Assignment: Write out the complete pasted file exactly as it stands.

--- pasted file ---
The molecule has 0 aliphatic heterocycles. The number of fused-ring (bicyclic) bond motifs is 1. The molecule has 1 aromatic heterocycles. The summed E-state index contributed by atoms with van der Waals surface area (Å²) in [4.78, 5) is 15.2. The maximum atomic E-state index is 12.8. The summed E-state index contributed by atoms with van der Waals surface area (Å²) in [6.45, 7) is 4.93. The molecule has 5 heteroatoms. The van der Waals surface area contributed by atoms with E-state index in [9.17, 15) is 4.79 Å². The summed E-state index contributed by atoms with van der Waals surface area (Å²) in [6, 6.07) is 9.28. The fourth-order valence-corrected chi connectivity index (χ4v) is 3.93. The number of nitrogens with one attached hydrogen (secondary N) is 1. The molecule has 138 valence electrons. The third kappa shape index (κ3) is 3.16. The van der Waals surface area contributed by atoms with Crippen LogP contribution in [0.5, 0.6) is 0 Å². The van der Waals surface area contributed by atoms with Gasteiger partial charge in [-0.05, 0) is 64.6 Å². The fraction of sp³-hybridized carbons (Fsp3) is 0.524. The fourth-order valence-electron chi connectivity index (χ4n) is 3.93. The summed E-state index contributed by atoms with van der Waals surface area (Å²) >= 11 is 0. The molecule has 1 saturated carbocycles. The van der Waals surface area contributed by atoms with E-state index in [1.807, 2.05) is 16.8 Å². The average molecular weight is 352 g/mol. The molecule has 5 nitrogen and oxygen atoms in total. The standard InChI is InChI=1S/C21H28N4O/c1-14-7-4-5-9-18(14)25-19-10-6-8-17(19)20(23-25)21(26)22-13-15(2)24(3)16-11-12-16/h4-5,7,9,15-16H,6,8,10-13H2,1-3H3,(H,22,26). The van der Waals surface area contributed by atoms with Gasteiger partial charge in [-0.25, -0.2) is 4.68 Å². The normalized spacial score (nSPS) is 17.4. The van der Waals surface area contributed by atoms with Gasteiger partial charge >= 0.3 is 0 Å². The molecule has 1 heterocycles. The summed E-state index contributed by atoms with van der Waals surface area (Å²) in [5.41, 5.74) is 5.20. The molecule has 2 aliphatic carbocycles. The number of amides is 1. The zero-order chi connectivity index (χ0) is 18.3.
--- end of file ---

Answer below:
The molecule has 0 aliphatic heterocycles. The number of fused-ring (bicyclic) bond motifs is 1. The molecule has 1 aromatic heterocycles. The summed E-state index contributed by atoms with van der Waals surface area (Å²) in [4.78, 5) is 15.2. The maximum atomic E-state index is 12.8. The summed E-state index contributed by atoms with van der Waals surface area (Å²) in [6.45, 7) is 4.93. The molecule has 5 heteroatoms. The van der Waals surface area contributed by atoms with E-state index in [9.17, 15) is 4.79 Å². The summed E-state index contributed by atoms with van der Waals surface area (Å²) in [6, 6.07) is 9.28. The fourth-order valence-corrected chi connectivity index (χ4v) is 3.93. The number of nitrogens with one attached hydrogen (secondary N) is 1. The molecule has 138 valence electrons. The third kappa shape index (κ3) is 3.16. The van der Waals surface area contributed by atoms with Crippen LogP contribution in [0.5, 0.6) is 0 Å². The van der Waals surface area contributed by atoms with Gasteiger partial charge in [-0.05, 0) is 64.6 Å². The fraction of sp³-hybridized carbons (Fsp3) is 0.524. The fourth-order valence-electron chi connectivity index (χ4n) is 3.93. The summed E-state index contributed by atoms with van der Waals surface area (Å²) >= 11 is 0. The molecule has 1 saturated carbocycles. The van der Waals surface area contributed by atoms with E-state index in [1.807, 2.05) is 16.8 Å². The average molecular weight is 352 g/mol. The molecule has 5 nitrogen and oxygen atoms in total. The standard InChI is InChI=1S/C21H28N4O/c1-14-7-4-5-9-18(14)25-19-10-6-8-17(19)20(23-25)21(26)22-13-15(2)24(3)16-11-12-16/h4-5,7,9,15-16H,6,8,10-13H2,1-3H3,(H,22,26). The van der Waals surface area contributed by atoms with Gasteiger partial charge in [-0.25, -0.2) is 4.68 Å². The normalized spacial score (nSPS) is 17.4. The van der Waals surface area contributed by atoms with Gasteiger partial charge >= 0.3 is 0 Å². The molecule has 1 heterocycles. The summed E-state index contributed by atoms with van der Waals surface area (Å²) in [5.41, 5.74) is 5.20. The molecule has 2 aliphatic carbocycles. The number of amides is 1. The zero-order chi connectivity index (χ0) is 18.3.